"The country where people look like me is the one where I can't speak the language, the country where people sound like me is a place where I like highly alien, and the country where people live like me is the most foreign space of all.... There are more and more people in a similar state, the children of blurred boundaries and global mobility."
The Global Soul: Jet Lag, Shopping Malls and the Search for Home
Every Wednesday I spend time with an elderly Frenchwoman in my parish. I go to the noon mass and at the end Father hands me the Eucharist in a little gold box called a custode. I then head over to see Madame G - to pray and to give her communion. We always sit and talk after the main event. It is an honor to do this for her and for the parish and, believe me, any good I'm doing her is equal to the good she does for me.
Just before I met her she fell at home one day hard and had to be taken to the hospital for stitches. That changed her world. I'm not 90 so I can't put myself entirely in her shoes but, having had my body betray me last year, I can surely empathize. Our worlds shrank and that is a terrible feeling when one is used to being out and about (or hopping on an airplane on a whim).
This time she asked me about my children, the Frenchlings. She wanted to know why they were in Canada and not in France. Ah, that old question that keeps coming up over and over again: "Why did you/they leave us?" It wasn't an accusation, it was a plea for understanding.
Nonetheless, sometimes that question really irritates me. There are short answers which are glib and incomplete (and that we tailor carefully depending on who is asking the question) and there are long answers which usually have people's eyes glazing over after a few minutes.
Here's a secret: almost every long-term migrant struggles to answer that question for him or herself. Why is it a struggle? Because the answer changes over time - the reasons one had for leaving at 20 are not necessarily the same as the reasons one has at 50.
Back in 2011 I wrote a post called "Casting Errors" which was my attempt at the time to try and find a general answer to that question for myself. Re-reading it two years later I find that it is not entirely satisfactory but it still represents my best effort. So I offer it to you again - what I would have liked to have said to Madame G.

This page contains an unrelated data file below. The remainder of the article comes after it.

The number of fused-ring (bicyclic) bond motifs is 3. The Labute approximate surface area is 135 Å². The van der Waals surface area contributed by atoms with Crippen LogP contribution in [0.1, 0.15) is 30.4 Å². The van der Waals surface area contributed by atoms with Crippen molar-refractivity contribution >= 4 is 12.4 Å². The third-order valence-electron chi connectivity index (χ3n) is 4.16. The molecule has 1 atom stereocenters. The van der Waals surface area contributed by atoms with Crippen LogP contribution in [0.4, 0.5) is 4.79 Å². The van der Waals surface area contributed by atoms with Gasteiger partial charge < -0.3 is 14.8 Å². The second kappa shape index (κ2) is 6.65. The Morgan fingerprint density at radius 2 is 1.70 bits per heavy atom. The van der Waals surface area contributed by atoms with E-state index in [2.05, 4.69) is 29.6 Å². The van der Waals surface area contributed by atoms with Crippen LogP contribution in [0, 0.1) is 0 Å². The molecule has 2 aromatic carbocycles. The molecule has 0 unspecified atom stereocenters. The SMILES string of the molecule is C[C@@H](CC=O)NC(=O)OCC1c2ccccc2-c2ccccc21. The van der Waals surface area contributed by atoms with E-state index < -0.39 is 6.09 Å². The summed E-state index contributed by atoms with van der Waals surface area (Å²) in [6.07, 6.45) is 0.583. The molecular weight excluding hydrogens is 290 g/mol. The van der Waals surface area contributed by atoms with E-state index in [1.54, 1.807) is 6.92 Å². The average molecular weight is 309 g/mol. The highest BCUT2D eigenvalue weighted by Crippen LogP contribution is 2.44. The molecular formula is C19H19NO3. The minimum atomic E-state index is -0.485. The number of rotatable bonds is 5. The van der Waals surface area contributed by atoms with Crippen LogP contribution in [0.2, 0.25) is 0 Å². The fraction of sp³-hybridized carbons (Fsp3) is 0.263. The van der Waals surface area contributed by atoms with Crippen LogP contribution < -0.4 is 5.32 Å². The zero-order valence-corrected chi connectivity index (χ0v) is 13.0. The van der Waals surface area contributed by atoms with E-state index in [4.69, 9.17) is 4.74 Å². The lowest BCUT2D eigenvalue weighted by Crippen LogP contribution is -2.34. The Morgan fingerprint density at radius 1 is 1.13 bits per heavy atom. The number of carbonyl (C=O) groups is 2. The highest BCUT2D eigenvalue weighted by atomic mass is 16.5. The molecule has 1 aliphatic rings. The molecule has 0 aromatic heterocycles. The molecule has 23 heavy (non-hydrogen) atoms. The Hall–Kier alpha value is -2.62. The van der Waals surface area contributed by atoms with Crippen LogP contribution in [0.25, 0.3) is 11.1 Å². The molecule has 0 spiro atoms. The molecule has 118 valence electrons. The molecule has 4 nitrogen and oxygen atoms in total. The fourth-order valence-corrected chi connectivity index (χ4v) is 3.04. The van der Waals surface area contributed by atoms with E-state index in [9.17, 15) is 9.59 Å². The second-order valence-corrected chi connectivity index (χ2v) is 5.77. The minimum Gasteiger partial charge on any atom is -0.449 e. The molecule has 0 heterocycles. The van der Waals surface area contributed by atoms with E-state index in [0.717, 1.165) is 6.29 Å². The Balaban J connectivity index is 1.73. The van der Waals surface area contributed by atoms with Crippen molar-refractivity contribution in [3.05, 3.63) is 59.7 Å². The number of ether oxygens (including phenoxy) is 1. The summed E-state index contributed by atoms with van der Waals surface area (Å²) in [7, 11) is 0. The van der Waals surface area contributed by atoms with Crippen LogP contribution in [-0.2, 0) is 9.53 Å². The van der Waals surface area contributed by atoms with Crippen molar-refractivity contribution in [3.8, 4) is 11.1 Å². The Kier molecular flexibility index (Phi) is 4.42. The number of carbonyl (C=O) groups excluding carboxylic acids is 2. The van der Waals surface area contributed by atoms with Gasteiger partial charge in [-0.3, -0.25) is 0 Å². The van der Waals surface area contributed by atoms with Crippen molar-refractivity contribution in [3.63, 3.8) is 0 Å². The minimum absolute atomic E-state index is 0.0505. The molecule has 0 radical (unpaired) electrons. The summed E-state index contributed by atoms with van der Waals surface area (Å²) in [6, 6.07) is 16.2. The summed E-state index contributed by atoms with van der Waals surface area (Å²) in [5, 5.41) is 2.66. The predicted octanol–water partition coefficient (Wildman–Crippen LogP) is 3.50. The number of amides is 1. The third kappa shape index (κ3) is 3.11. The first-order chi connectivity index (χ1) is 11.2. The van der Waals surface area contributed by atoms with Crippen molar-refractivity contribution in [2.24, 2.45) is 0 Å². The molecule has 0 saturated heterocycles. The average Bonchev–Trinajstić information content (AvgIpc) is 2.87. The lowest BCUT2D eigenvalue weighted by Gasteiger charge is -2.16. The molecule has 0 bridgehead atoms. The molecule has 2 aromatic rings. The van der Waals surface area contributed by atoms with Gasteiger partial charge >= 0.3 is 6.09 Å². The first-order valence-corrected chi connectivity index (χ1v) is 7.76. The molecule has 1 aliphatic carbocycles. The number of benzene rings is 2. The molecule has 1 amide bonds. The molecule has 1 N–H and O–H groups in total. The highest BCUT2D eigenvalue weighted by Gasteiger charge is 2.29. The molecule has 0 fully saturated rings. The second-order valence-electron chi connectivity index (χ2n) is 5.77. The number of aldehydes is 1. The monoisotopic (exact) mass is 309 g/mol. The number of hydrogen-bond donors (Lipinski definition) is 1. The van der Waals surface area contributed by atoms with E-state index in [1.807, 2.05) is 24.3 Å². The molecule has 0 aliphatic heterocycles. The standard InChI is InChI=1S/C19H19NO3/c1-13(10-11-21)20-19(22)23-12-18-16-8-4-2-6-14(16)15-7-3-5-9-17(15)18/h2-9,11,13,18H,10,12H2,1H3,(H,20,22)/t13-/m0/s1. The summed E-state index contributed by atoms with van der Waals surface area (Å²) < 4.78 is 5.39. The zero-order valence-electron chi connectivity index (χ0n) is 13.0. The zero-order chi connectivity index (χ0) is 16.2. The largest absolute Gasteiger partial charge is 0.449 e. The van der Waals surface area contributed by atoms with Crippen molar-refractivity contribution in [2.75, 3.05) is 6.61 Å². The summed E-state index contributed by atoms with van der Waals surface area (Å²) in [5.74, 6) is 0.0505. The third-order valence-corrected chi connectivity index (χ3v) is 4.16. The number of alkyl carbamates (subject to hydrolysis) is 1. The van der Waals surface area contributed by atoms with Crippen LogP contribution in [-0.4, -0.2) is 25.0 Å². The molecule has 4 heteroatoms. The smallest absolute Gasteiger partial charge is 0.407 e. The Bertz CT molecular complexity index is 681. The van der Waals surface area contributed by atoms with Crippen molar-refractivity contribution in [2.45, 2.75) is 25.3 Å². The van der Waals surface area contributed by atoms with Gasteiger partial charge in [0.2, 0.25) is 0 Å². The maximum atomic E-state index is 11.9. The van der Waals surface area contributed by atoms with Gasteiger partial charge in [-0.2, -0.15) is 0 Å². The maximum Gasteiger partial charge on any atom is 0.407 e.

There is a strange phenomenon that I come across every once in awhile that makes me wonder if the universe really is benevolent. All of us come into the world having had certain choices made for us: our place of birth, our parents, our nationality, our first language and the very first culture we are exposed to. This is all pure chance; our very existence is the culmination of a series of events over which we have no control. Sometimes, it seems to me, this cosmic crapshoot leads to a number of casting errors.
I'm talking about people I meet who I think are horribly out of sync with their culture of origin. These are not necessarily rebels - on the contrary many of them go to extraordinary lengths to try to fit, but they don't. The people around them are singing in the key of C but everything in their hearts wants to sing in C#. It's not about political opinions or economic advancement or marrying the right person. I'm not talking about people with mental health problems either. It's really more fundamental - something about their essence, character or basic personality just doesn't work in the world in which they have emerged. They are out of tune and every single day of their lives they are confronted with a sense that there is something wrong with them. This can lead to belligerent resentment or just discreet misery.
I've met people like this in all the countries I've visited or lived in. People who are vaguely discontent, openly unhappy, quietly desperate or not at all "at home" where they are even if they were born there. Most never consider that they might have other options - the world we are born into is, as far as most of us are concerned, the whole world. Intellectually, we may be vaguely aware that people in other places do things differently, but we are not convinced that people elsewhere have radically different ways of thinking. Ways that are not better or worse than those of our home culture but they just might be a good fit if we ever dared to try them on for size.
It is so hard to take that mental leap. It requires what in Zen is called a "beginner's mind," one that is open to all possibilities. Just because we were born here or there, citizen of X or Y, does not mean that this is the best place, the right language, or the appropriate culture for us. Whether we are happy or unhappy, at home or not in our culture of origin, until we open ourselves to the idea that there are other worlds that might suit us better, we are all captive nations whatever our nationality or culture of origin may be.